5. A test kit for the detection of a species of the genus Listeria or a strain of a species of the genus Listeria comprising at least one compartment containing at least one carbon source capable of being metabolized by a subset of species of the genus Listeria, wherein said carbon source is selected from the group consisting of L-malic acid, 5'AMP, xylitol, L-lactic acid, and hexose-phosphate.
6. A test kit for the detection of a species of the genus Listeria or a strain of a species of the genus Listeria comprising a plurality of compartments containing a plurality of carbon sources capable of being metabolized by a subset of species of the genus Listeria, wherein said carbon sources comprise a panel of carbon sources, each carbon source of said panel in separate compartments, comprising L-lactic acid and xylitol.
7. A test kit for the detection of a species of the genus Listeria or a strain of a species of the genus Listeria comprising a plurality of compartments containing a plurality of carbon sources capable of being metabolized by a subset of species of the genus Listeria, wherein said carbon sources comprise a panel of carbon sources, each carbon source of said panel in separate compartments, comprising hexose-phosphate and xylitol.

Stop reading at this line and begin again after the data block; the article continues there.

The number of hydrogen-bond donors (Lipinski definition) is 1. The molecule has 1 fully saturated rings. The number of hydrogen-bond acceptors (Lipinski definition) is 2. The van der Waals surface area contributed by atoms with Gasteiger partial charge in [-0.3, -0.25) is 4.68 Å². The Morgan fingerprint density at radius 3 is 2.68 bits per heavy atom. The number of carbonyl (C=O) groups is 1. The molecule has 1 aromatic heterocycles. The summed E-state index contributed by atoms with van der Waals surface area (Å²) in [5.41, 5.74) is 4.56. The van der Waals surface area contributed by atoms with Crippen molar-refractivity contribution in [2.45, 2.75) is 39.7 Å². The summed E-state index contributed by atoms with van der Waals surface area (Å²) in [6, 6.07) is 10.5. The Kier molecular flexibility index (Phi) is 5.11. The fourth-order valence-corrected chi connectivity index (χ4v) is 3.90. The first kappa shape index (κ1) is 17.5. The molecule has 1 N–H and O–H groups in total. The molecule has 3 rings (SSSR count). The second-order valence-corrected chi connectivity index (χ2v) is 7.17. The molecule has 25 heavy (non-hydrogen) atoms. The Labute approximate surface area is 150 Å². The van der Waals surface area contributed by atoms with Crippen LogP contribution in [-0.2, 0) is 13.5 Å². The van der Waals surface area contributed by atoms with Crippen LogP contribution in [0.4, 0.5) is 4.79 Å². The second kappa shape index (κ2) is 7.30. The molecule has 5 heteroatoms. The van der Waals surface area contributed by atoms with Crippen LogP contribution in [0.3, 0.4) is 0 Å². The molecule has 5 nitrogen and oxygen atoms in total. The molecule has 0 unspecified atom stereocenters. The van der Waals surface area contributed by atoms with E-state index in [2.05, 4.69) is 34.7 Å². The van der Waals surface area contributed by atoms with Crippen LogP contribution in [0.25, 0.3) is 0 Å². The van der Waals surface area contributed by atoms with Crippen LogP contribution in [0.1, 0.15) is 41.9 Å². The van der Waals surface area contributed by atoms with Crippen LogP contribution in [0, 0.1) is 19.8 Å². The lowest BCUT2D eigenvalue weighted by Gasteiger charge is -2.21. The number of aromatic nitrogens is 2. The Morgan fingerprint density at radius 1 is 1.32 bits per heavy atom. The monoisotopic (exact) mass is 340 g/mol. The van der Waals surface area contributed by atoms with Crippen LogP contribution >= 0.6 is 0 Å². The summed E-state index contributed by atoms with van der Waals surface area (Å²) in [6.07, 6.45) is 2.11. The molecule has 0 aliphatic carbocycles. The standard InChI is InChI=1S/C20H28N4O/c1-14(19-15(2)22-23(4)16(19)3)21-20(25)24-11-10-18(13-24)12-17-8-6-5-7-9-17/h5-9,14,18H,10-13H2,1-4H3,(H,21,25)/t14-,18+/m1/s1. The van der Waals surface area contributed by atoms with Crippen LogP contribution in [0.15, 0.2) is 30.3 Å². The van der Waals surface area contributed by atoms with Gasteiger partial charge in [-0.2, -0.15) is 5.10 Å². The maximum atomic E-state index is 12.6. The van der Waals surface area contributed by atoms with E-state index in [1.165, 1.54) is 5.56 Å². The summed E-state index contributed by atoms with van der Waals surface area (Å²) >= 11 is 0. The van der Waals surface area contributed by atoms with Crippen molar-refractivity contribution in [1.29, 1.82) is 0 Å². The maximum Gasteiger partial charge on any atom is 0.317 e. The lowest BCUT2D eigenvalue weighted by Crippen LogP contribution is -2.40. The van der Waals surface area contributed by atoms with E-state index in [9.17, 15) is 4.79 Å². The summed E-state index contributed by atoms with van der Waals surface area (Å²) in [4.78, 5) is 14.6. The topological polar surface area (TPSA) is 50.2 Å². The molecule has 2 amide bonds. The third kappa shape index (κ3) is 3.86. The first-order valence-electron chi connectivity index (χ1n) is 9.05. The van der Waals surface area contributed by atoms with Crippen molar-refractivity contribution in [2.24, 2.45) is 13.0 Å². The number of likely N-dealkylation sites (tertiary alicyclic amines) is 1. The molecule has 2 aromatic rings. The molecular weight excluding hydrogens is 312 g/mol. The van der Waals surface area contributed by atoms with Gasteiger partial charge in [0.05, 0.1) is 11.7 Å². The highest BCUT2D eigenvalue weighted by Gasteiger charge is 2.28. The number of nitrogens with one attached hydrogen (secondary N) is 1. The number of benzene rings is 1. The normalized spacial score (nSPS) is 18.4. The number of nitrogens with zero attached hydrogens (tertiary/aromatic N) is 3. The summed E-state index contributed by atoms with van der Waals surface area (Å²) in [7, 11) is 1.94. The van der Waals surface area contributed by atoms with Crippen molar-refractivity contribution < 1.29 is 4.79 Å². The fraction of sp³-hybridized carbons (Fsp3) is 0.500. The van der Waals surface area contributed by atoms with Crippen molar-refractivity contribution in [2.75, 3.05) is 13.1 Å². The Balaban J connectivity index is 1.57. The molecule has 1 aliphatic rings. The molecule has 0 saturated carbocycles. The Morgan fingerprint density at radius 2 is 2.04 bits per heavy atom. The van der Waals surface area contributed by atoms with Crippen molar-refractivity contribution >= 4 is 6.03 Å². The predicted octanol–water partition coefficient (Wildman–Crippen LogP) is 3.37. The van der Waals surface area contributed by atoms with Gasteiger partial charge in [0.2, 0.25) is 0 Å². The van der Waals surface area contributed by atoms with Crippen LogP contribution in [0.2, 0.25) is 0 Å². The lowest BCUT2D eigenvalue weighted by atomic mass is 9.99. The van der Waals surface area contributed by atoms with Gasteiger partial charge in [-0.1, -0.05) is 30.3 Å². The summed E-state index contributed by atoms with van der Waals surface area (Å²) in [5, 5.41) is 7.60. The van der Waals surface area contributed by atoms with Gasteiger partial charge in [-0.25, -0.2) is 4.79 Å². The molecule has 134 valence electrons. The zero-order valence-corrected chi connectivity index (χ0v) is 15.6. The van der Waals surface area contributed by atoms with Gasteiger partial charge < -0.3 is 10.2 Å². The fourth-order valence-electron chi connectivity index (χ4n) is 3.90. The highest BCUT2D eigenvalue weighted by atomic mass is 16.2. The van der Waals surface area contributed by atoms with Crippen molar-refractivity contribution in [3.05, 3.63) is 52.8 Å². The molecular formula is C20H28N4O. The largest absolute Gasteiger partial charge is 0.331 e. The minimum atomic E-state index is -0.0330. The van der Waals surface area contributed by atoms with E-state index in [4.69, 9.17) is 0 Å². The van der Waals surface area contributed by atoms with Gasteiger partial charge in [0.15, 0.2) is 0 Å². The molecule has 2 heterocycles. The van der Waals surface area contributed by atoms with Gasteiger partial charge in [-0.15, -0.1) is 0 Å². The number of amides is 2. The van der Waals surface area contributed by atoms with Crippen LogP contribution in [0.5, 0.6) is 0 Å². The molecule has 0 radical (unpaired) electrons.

8. A method for detecting L. monocytogenes and L. ivanovii comprising:
(a) exposing a sample suspected of containing microorganisms belonging to the genus Listeria to a metabolically effective amount of one or more carbon sources capable of being metabolized by L. monocytogenes and L. ivanovii but not for metabolism by other species of Listeria, for a time and under conditions sufficient for metabolism by L. monocytogenes and L. ivanovii, wherein said carbon source is selected from the group consisting of L-lactic acid and hexose-phosphate; and
(b) detecting any metabolism of said carbon source, thereby determining the presence of L. monocytogenes and/or L. ivanovii.
9. The method of claim 8 further comprising, prior to said exposing step, subjecting said sample to an enrichment treatment which will enhance the population of the genus Listeria in said sample.
10. A method for distinguishing between the species L. monocytogenes and L. ivanovii comprising: